justification

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justification

[‚jəs·tə·fə′kā·shən]
(graphic arts)
In type composition, the adjustment of spacing in each line of type so that all lines are filled out to the same desired length. Also known as fill justification; full justification.

justification

In typography, the alignment of text evenly between left and right margins. Contrast with ragged right.
References in periodicals archive ?
Aside from the throwing-stones-from-glass-houses problem, attacking Luther personally doesn't work because most Protestants don't consider him a saint or imitable except insofar as they think that he "rediscovered" the original Pauline understanding of justification by faith and rejected an overweening papacy and a Catholic Church that had lost sight of scriptural faith.
In Italy, however, the Council of Trent's final rejection of the doctrine of justification by faith abolished any possibility of the middle ground that Valdes had sought between Protestantism and traditional Catholicism, and the movement dwindled into non-existence.
Nigerian theologian Reynolds examines issues of the interpretation, transmission, and appropriation of the doctrine of justification by faith alone within the context of the Lutheran Church of Christ in Nigeria, Gongola Diocese.
In the same year that Wesley wrote his summary of Cranmer's homilies he prepared a sermon, "Justification by Faith," in which he defined justification as pardon and differentiated it from sanctification.
James' insistence that faith without works is dead is often contrasted with Paul's emphasis on justification by faith. Martin Luther's often quoted description of James as "an epistle of straw" that he would like to throw into the oven reflects his understanding of James as an opponent of Paul.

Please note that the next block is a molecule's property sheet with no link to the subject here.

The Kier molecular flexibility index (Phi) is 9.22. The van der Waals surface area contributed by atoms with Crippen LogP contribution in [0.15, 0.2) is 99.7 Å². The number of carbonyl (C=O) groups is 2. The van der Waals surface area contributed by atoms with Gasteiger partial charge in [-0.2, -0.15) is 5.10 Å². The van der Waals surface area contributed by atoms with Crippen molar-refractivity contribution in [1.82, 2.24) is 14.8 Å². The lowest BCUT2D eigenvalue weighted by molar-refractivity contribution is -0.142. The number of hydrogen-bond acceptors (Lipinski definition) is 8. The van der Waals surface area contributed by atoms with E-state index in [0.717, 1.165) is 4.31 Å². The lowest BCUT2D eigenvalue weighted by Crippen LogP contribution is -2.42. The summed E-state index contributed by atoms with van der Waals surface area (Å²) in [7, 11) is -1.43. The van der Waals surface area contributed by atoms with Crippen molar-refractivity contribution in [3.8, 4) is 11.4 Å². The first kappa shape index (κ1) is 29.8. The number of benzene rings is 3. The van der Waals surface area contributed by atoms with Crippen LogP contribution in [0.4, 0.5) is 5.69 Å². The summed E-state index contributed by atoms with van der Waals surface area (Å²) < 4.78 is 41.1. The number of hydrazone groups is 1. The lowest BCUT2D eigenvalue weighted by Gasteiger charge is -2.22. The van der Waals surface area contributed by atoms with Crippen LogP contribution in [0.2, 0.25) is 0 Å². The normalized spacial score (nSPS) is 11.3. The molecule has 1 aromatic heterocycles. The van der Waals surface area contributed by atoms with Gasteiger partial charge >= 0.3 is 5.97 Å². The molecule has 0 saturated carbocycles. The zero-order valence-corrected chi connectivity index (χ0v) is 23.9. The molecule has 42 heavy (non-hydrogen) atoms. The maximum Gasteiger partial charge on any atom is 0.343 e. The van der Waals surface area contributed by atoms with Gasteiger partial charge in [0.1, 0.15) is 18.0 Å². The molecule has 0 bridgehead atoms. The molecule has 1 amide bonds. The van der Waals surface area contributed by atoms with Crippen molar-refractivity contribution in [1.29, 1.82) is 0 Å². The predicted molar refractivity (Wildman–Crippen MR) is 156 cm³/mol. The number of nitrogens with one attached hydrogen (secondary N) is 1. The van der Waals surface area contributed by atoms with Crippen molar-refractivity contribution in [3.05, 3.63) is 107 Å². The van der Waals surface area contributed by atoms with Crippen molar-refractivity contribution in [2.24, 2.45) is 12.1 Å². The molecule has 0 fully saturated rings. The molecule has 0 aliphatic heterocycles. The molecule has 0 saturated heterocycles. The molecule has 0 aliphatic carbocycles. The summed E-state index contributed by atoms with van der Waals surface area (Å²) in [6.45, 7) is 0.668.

Looking first at the historical context and his social thought, then at his biblical studies and theological thought, they explore such topics as AmericanChristian values, between God and Japan, the legacy of his patriotism in Tsukamoto Toraji and Yanaihara Tadao, his biblical research method, and justification by faith in his Study of Romans: A Semantic Analysis of Romans 3:19-31.
The antidote is justification by faith. God "will justify the circumcised on the ground of faith and the uncircumcised through that same faith.
Only from such perspectives can genuine transformation take place and theological propositions such the "Covenant" in Reformed theology or the teachings of "Justification by Faith" in Lutheran theology be assessed and re-interpreted.
Against what he sees as Gnostic determinism, Origen asserts the freedom of the will and human responsibility while affirming Paul's language of justification by faith. Origen sees justification as a process that begins with grace and proceeds with human cooperation and good works.
She dealt with objections against the idea of justification by faith alone, and she argued the impossibility of a sinner to be justified by works.
Cranmer himself is thought to be the author of four of the twelve homilies in this book: "A Fruitful Exhortation to the Reading of Holy Scripture," "Of the Salvation of all Mankind by only Christ," "Of the true, lively and Christian Faith," and "Of Good Works annexed unto Faith." These homilies contain Cranmer's essential thought on key matters of Reformed theology such as justification by faith. That the present Anglican/Episcopal church could have lost sight of these homilies is a disgrace.
For a generation, Luther scholars and Lutheran theologians have fought over what Martin Luther meant by "justification by faith alone." Is the forgiveness and renewal of the sinner (justification) centered in being declared righteous--often called a "forensic" approach to justification because it is like a not guilty verdict in a court (in foro)--or does one become righteous by the indwelling of Christ in the human being?

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